In this video production workshop, we will study historic and contemporary examples of international advertising produced for political groups and movements as we make media for change and transformation. Each week students will analyze works created by corporations, collectives, and artists as they create a short work of their own. Hands on technical workshops will reinforce or introduce production and design skills. Our workflow will incorporate research and development of an idea, editing and revision. The final project will be created in response to the US presidential elections of 2016, an international, national, or local issue such as gun control or reproductive justice, or a movement such as Black Lives Matter. Required weekly screenings will include Daisy Girl (1964), Chile's No campaign (1988), Man from Hope (1992). Print, radio, performance, and social media will also be examined. Readings will include cultural, historical, and critical texts. Enrolled or top 5 waitlist students who DO NOT attend the first class session risk losing their place on the class roster.
Pigeons, balloons, kites, aircraft, satellites, telephones, webcams, carcams, and bodycams have been used to record moving images of regions, communities, and people. In this intermediate level video production workshop, we will look back at these images -- contemporary and historic examples produced by individuals, corporations, and international government surveillance programs-- that observe, track, and survey as we discuss secrecy, technology, and shifting attitudes towards privacy. Working both individually and in groups, students will create work in response using devices that document from the ground, the sky, and the body. Hands on workshops will introduce students to modes of aerial image acquisition, as well as skills such as lighting, editing, sound recording and design. We will follow a workflow that includes research and development of an idea (designing, planning, and scheduling), production (building, testing, recording) and post-production (editing and revision). Readings will include historical, theoretical, and literary texts. There are required weekly screenings and workshops.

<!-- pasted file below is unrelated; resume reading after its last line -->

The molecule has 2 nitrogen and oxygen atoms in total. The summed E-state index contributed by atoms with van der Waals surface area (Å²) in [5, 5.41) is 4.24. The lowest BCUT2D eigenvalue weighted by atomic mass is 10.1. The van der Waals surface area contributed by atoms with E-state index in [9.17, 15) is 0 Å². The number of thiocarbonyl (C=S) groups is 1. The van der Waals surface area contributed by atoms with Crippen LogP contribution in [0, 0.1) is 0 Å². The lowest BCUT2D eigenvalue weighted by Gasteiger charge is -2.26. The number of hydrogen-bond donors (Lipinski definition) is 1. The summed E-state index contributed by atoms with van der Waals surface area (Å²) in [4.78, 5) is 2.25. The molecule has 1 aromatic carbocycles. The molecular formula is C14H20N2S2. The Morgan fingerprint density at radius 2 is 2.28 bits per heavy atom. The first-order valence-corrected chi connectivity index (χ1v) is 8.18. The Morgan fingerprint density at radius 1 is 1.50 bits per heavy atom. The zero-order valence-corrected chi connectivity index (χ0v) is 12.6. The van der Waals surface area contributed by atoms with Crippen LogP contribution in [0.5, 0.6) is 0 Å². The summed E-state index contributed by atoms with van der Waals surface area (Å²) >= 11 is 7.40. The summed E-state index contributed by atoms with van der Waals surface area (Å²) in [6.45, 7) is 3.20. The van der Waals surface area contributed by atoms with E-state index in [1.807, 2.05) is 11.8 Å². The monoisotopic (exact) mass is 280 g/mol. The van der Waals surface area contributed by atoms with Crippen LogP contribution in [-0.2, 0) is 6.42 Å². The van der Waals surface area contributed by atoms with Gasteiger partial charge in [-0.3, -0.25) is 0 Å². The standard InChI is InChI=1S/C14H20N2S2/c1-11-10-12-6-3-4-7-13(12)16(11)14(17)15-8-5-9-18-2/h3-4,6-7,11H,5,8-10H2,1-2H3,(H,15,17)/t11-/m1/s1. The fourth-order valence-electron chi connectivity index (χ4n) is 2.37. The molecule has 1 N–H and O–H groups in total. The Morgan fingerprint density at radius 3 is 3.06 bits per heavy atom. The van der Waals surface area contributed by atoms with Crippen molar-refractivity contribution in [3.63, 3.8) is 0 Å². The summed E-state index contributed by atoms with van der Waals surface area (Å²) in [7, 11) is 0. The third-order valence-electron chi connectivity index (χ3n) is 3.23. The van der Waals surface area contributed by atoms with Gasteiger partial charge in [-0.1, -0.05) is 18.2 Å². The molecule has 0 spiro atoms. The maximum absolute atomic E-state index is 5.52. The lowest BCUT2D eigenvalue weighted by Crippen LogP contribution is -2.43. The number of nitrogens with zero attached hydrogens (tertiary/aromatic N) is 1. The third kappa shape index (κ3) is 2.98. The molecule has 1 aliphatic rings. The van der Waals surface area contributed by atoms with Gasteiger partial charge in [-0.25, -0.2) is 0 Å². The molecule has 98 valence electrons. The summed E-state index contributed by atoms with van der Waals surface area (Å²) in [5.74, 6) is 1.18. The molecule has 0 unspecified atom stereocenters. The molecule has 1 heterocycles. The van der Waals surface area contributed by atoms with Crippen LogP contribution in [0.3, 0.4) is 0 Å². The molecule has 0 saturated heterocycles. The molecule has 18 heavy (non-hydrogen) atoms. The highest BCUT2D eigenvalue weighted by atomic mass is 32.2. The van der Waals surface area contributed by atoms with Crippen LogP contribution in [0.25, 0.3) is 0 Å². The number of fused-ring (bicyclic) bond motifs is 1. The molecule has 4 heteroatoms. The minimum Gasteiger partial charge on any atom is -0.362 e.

This course teaches the basic skills of film production, including camera work, sound recording, editing, and preparation and completion of a finished work in film and video. Students will submit weekly written responses to theoretical and historical readings and to screenings of films and videotapes that represent a variety of aesthetic approaches to the moving image. There will be a series of filmmaking assignments culminating in an individual final project for the class. The development of personal vision will be stressed. The bulk of the work in the class will draw on the material of 16mm, through hand-processing, camera-less techniques, direct animation, and alternative approaches to image design and acquisition. Video formats plus digital image processing and non-linear editing will also be introduced. Prerequisite: 100-level course in media art. (Introduction to Media Arts, Hampshire Media Arts, or equivalent and must be completed and not concurrent with this course.)